If you missed the test, you can either write a letter or fill out a webform as shown immediately above giving the reasons why you missed the test within 30 days of the date of the missed test, OR, you can wait to have your first test automatically rescheduled.
If you miss a final notice to write a test (the notice your receive when you missed your first opportunity and had your test re-scheduled) you have to respond within 30 days or your citizenship may be revoked. In that case, you will have to apply for citizenship again and pay the fees again.
Proving of Canadian Citizenship
The following documents are accepted as proof of citizenship:
- birth certificate from a Canadian province or territory. (Note: Your birth certificate will not be accepted as proof of citizenship if you were born in Canada after February 14, 1977 and when you were born, neither of your parents was a Canadian citizen or permanent resident, and one of your parents had status as a foreign diplomat in Canada. However, if you were born before February 14, 1977 to a parent with foreign diplomat status, you can apply to verify if your birth certificate is valid proof of citizenship.)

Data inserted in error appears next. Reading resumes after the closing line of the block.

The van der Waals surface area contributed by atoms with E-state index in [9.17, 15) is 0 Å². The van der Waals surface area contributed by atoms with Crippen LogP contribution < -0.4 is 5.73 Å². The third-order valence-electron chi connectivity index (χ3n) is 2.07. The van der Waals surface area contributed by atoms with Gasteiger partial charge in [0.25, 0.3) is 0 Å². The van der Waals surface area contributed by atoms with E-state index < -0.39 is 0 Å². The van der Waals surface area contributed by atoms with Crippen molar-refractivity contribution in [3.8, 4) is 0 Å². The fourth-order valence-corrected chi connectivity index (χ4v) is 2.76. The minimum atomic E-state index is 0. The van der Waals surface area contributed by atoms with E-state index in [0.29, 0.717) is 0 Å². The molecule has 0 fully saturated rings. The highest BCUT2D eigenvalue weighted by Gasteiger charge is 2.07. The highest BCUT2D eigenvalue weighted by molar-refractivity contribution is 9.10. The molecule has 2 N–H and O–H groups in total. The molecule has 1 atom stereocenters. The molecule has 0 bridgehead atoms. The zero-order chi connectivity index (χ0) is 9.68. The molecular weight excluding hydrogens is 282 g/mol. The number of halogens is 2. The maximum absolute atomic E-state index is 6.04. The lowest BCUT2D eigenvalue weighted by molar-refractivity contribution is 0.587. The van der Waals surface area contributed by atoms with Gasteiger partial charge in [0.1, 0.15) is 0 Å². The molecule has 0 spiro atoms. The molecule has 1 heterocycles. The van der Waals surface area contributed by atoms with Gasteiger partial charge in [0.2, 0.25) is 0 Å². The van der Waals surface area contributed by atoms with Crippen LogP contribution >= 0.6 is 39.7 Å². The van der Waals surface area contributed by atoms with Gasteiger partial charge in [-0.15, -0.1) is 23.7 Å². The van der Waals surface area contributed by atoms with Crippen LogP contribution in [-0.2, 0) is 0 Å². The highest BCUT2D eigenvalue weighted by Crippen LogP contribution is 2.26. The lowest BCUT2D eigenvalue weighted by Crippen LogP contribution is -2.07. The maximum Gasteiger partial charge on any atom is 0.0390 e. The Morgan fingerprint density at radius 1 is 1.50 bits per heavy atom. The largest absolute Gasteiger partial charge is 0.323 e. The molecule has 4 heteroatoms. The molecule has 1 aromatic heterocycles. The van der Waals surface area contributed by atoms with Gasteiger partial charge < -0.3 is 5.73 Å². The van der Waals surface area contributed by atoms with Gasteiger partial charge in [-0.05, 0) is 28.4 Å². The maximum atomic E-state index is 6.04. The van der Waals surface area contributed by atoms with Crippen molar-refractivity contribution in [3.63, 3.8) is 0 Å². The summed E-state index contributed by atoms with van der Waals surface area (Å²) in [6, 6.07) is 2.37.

- naturalization certificates issued before January 1, 1947
- registration of birth abroad certificates issued between January 1, 1947 and February 14, 1977, inclusive, and
- certificates of retention issued between January 1, 1947 and February 14, 1977, inclusive.
Inheriting Canadian Citizenship Abroad
Canadians used to be allowed to pass on their citizenship to endless generations born outside of Canada. It was changed as of April 17, 2009 that Canadian parents can only pass on their citizenship to their children born outside of Canada, but not their children’s children.
However, the citizenship can be passed on to the second or third generation if at the time of your birth, one of your parents or grandparents was employed outside of Canada in or with the Canadian Armed Forces or the federal or provincial or territorial public administration or services.
If you are not sure if you qualify, contact Maxcan Immigration in Markham, Ontario.